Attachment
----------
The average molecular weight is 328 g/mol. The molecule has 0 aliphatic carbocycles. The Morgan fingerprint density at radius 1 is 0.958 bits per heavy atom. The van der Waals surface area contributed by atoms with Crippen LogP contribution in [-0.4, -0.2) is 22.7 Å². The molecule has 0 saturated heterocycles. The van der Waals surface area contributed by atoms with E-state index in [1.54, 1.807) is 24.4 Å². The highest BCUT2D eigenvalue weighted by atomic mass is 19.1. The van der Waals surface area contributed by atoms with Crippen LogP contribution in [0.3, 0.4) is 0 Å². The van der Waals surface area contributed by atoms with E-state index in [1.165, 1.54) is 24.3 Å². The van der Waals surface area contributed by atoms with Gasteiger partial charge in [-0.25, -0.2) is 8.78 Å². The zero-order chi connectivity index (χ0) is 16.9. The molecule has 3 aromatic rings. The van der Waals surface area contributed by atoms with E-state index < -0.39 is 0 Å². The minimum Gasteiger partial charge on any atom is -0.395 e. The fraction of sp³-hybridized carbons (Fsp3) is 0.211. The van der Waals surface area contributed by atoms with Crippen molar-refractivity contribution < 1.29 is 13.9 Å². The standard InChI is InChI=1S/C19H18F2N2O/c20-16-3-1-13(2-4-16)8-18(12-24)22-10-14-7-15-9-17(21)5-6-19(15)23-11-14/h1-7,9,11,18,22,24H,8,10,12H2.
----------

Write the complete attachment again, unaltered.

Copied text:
The average molecular weight is 328 g/mol. The molecule has 0 aliphatic carbocycles. The Morgan fingerprint density at radius 1 is 0.958 bits per heavy atom. The van der Waals surface area contributed by atoms with Crippen LogP contribution in [-0.4, -0.2) is 22.7 Å². The molecule has 0 saturated heterocycles. The van der Waals surface area contributed by atoms with E-state index in [1.54, 1.807) is 24.4 Å². The highest BCUT2D eigenvalue weighted by atomic mass is 19.1. The van der Waals surface area contributed by atoms with Crippen LogP contribution in [0.3, 0.4) is 0 Å². The van der Waals surface area contributed by atoms with E-state index in [1.165, 1.54) is 24.3 Å². The van der Waals surface area contributed by atoms with Gasteiger partial charge in [-0.25, -0.2) is 8.78 Å². The zero-order chi connectivity index (χ0) is 16.9. The molecule has 3 aromatic rings. The van der Waals surface area contributed by atoms with E-state index < -0.39 is 0 Å². The minimum Gasteiger partial charge on any atom is -0.395 e. The fraction of sp³-hybridized carbons (Fsp3) is 0.211. The van der Waals surface area contributed by atoms with Crippen molar-refractivity contribution < 1.29 is 13.9 Å². The standard InChI is InChI=1S/C19H18F2N2O/c20-16-3-1-13(2-4-16)8-18(12-24)22-10-14-7-15-9-17(21)5-6-19(15)23-11-14/h1-7,9,11,18,22,24H,8,10,12H2.